LIL DURK APPARENT TARGET OF HOME INVASION, FIRED GUN AT INTRUDER

Prince Williams, Wireimage

LIL DURK APPARENT TARGET OF HOME INVASION, FIRED GUN AT INTRUDER

Lil Durk and his girlfriend, India Cox, were reportedly victims of a home invasion and an aggravated assault last weekend.

According to a report from TMZ on Thursday (July 15), Durkio and India exchanged gunfire with intruders who somehow broke into their home in the Chateau Elan section of Braselton, Ga. on Sun., July 11. Based on information the outlet obtained from the Georgia Bureau of Investigation, multiple unidentified individuals entered the property of the rapper and his partner around 5 a.m., and a shootout occurred. The home is about an hour away from Atlanta.null

Durk and India reportedly fired their weapons. Neither of them were hurt during the incident.

Details surrounding how many people allegedly broke into the home are unclear, but law officials are seeking the public’s help in their investigation into the home invasion.

Documents obtained by XXL this afternoon confirm that Durk and India were both victims of the incident, which is an ongoing investigation at this time.

Despite the unfortunate news of Lil Durk and India’s recent home intrusion, the rapper scored his very first No. 1 album with collaborator Lil Baby just one month ago. Durk and Baby delivered their album, The Voice of the Heroes, on June 4, after months of teasing. The joint effort took the top spot on the Billboard 200 chart on June 13, moving 150,000 album equivalent units. From that number, 4,000 were pure sales.

Nonetheless, the offering was the second biggest rap debut of 2021, at the time after J. Cole’s The Off-Season. However, weeks later, on July 4, Tyler, The Creator went No. 1 on Billboard and took the crown of the second highest number of sales for a rap album with Call Me If You Get Lost, which sold 169,000 units its first week.

Sending positive thoughts to Lil Durk and India.

XXL has reached out to the Braselton Police Department, the Georgia Bureau of Investigation, Lil Durk’s attorney and a rep for the rapper for a comment.

SEE 20 WAYS IN WHICH RAPPERS SCHOOLED US ABOUT LIFE

Travis Scott, Kendrick Lamar, Juice Wrld, Pop Smoke and more have taught us quite a few things along the way.

Kevin Winter, Getty Images

Rage Is Key at Any Time

When Travis Scott performs at his concerts, he goes all out. La Flame’s live shows are like no other and his fans, who are affectionately called Ragers, have always gone to great lengths to rage right along with him—remember the fan who injured his legs after diving from a balcony at a New York show in 2017?
The rapper’s supporters also watch his every move to stay connected to him. Even the response to Travis buying gum at a store during his CACTI launch in March shows how his ragers can’t get enough of him. From his Astroworld Tour to just showing up for a pop-up event, Travis Scott has shown the world that rage is key at any time.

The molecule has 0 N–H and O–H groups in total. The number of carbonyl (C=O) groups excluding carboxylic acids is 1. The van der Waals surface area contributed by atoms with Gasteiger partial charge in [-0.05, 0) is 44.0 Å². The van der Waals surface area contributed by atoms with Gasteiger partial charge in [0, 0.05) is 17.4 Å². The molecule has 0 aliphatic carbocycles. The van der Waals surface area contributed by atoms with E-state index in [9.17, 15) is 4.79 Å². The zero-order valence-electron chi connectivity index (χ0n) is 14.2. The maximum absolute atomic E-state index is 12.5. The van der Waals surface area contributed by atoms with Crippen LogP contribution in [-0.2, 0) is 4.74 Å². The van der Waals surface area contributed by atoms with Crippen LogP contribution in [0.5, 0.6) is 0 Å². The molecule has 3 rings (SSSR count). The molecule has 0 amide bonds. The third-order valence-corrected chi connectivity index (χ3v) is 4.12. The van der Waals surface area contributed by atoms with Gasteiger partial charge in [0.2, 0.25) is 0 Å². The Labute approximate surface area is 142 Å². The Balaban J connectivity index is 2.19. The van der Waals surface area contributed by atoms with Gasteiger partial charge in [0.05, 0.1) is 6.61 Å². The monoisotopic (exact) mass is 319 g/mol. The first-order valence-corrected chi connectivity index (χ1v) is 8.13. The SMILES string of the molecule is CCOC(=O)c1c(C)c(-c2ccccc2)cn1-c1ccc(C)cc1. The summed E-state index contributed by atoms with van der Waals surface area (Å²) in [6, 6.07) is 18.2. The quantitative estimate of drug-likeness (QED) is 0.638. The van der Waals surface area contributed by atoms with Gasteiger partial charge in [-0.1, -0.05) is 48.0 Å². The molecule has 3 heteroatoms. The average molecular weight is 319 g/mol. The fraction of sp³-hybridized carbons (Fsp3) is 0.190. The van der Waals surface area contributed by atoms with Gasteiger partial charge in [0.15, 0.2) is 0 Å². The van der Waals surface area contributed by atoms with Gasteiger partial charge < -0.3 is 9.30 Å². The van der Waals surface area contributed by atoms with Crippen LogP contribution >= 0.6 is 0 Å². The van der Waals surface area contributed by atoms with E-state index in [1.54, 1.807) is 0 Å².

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Command the Masses in Your Sleep

Kendrick Lamar‘s deft, nimble rhymes about systemic racism, including police brutality and social injustice, have led the rapper to be a pillar in the hip-hop community when others look for artists that speak for the people. But it’s been a while since fans have heard some lyrics from him. He’s likely busy crafting his fifth studio album.
Nevertheless, despite him not releasing new music, the Pulitzer Prize-winning artist has proved to be a cultural force in hip-hop even in his sleep. Case in point: His 2015 song “Alright” became a worldwide anthem during protests in response to George Floyd’s death by the hands of Minneapolis police in 2020. Commanding the masses in your sleep can be applied to anything. Find your own unique way to make an impact.

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Turn the Negative to Positive

The late Juice Wrld’s music often deals with pain and heartbreak. But the Chicago rapper also turned his pain into something positive. His 999 mantra is actually a flip of the 666 symbol representing the Devil. In his music, Juice made it a point to school his fans that through the darkness there is light and through the pain, there can be happiness on the other side. Turn the negative to positive.

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Create a Universal Movement

During his short career, Pop Smoke helped drill music go mainstream with his Meet the Woo volumes of mixtapes and his posthumous album, Shoot for the Stars Aim for the Moon. Unfortunately, due to his tragic passing last year, the Brooklyn rhymer was unable to witness how he became larger than life through his music and videos. Songs like “Welcome to the Party,” “Dior,” “The Woo” featuring 50 Cent and Roddy Ricch and “Got It on Me” are just some of the songs that have seen success around the world. A movement is universal when it resonates properly, which is what the late Pop Smoke did with his Woo movement, both during his career and after. Fans stay repping for the Woo.

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Build a Loyal Following

Nicki Minaj has built a career off dominating hip-hop and beyond, breaking records set before her and setting a new foundation for many rising women in rap. “Listen, I’m da baddest in da school, da baddest in the game/Excuse me honey, but nobody’s in my lane,” she raps on her 2009 track “Itty Bitty Piggy.” With 10 Grammy Award nominations, two Billboard Hot 100 No. 1 songs and four albums in her catalog, the accomplishments are to be respected. How did she get there? With hard work and the help of her fans, a.k.a. her Barbz, who are extremely loyal to their Queen.